An outfit called BetLabs published some statistics on the topic of close games in June. It defines a close game as one decided by seven or fewer points.
The top three close game winning records for 2015 were achieved by Ron Rivera (Panthers) at 6-1, Bruce Arians (Cardinals) at 4-1, and Gary Kubiak (Broncos) at 9-3. One might argue from this that winning the close games is a great way to get you deep into the playoffs or even into the Super Bowl.
The coaches with the worst records in close games last year were: Tom Coughlin (Giants) in 29th place at 3-8; Jason Garrett (Cowboys) and Mike Mularkey (Titans) tied for 30th place at 2-6; and Mike Pettine (Browns) in last place at 1-5.
Of this latter group, Coughlin stepped down and Pettine was fired. Mularkey, however, went from interim to permanent coach at Tennessee, and Jason Garrett held onto his job at Dallas despite a 4-12 season record.
In 2015, Green Bay Packers coach Mike McCarthy went 2-3 in close games, ranking 26th. Over his career in Green Bay, I’ve calculated that McCarthy has won 40 and lost 35, a winning ratio of 53 percent. For his NFL career, McCarthy has a winning percentage of just under 66 percent.
The players on the field undoubtedly make a huge difference in whether close games are won or lost, but head coaches also play prominent roles in these outcomes. It’s the head coach who decides which players will be on the field at the critical moments, what plays will be run, and – most importantly – who the go-to players will be in the game’s final moments.
For example, I took issue with the Packers choosing on the most critical play of the Vikings’ loss to isolate Davante Adams against lightning-quick Trae Waynes and to bunch, and ignore, the team’s better receivers on the opposite side of the field. Waynes jumped the route, resulting in a game-deciding interception.
Maybe McCarthy learned from that mistake. In the final minutes against New York, the coach decided to go to the receiver who had been winning his battles with the Giants’ secondary all game long. Randall Cobb came through, twice – preventing the Giants from regaining possession and marching toward a tying or winning score.
Typically, NFL teams average around seven games per year in which the winning team scores no more than seven points more than its opponent. All four Green Bay games to date fit the “close-game” definition. The Packers don’t have the offensive might at the moment to establish (or hold onto) big leads, and yet they are too solid a team to be soundly defeated.
Close game outcomes will probably define the Packers’ 2016 season. The results might also determine McCarthy’s future in Green Bay.
thats just it ! MM doesn’t leatn from mistakes because he wont admit he makes them!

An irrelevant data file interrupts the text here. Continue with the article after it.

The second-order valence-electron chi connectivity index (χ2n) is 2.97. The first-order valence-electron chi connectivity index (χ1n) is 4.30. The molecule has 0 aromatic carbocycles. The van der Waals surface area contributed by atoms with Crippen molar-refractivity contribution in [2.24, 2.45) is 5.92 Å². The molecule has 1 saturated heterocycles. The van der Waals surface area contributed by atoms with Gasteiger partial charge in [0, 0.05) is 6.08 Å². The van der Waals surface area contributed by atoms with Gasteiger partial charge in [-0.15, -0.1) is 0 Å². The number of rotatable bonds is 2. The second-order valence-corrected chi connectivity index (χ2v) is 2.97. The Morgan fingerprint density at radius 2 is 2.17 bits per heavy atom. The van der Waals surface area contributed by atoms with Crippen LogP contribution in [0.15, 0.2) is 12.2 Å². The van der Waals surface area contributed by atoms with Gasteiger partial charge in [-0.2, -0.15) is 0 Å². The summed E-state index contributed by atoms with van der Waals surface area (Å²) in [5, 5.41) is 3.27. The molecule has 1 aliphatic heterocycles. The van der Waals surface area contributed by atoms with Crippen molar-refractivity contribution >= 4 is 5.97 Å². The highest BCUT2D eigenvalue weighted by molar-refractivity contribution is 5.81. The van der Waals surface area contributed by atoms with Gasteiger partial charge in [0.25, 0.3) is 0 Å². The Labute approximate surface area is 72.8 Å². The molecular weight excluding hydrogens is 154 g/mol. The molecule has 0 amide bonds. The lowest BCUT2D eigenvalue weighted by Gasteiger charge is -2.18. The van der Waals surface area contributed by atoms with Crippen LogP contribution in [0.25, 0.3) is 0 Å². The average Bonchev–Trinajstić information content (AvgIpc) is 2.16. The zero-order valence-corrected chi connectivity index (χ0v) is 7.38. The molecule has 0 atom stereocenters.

Still my favorite Fat Face moment of not admitting to mistakes was after the Seattle playoff debacle a couple years ago, when they stole defeat from the jaws of victory, that he “wouldn’t do anything differently” and that he went there “to run the ball.” Classic! hey dipshit, you lost the game!!! And didn’t you go there to win the game?!?! Only a true genius could have those thoughts after such a loss.
I have always said and still say that the majority of NFL games are won in the fourth quarter. The team that wins the fourth quarter usually has a statistical advantage in winning the regular season games. those percentages increase in the playoffs and Super Bowl. Sure there are some games when a team is way ahead in the fourth and plays prevent that allows the other team to score more points in the fourth, however it is clear for anyone who knows the NFL that the majority of NFL games are close going into the fourth quarter.
I know everyone wants their team to win each week by large margins (me included) so you can sit down, relax, and enjoy a cold beer awaiting victory formation. Reality says that is not the way the NFL is set up. The NFL wants and needs close games to keep fans watching to the end. After all there are advertisement slots to fill. In the NFL teams need to learn to win close games during the regular season. During the playoffs the percentage of close games are proven to increase, so why not be prepared and trained in how to win the fourth quarter, or as I say Finish Strong.
In 2014…the Packers beat the bears by 21…beat the vikings by 32 a week later…..beat the Panthers by 21 2 weeks later….beat the bears again, by 41 points….beat the eagles a week later by 33.
In those 5 games, the Packers had a point differential of + 148.
I’ll take some of what they were dishin out back in 2014.
I agree that it is good, but did all those blow outs and fourth quarter backslapping and ass grabbing fests with all the starters sitting on the bench prepare the team for the NFCC fourth quarter. I think that NFCC game against Seattle showed exactly what the packers had learned during the season. The fourth quarter is a time to celebrate. NOT.
You failed to mention his horrendous time management skills before halftime and at the end of games.
Close games don’t bode well for this season, especially considering ease of schedule.
First comment beat me. Maybe McCarthy will learn? Fuck no man! He doesn’t learn!!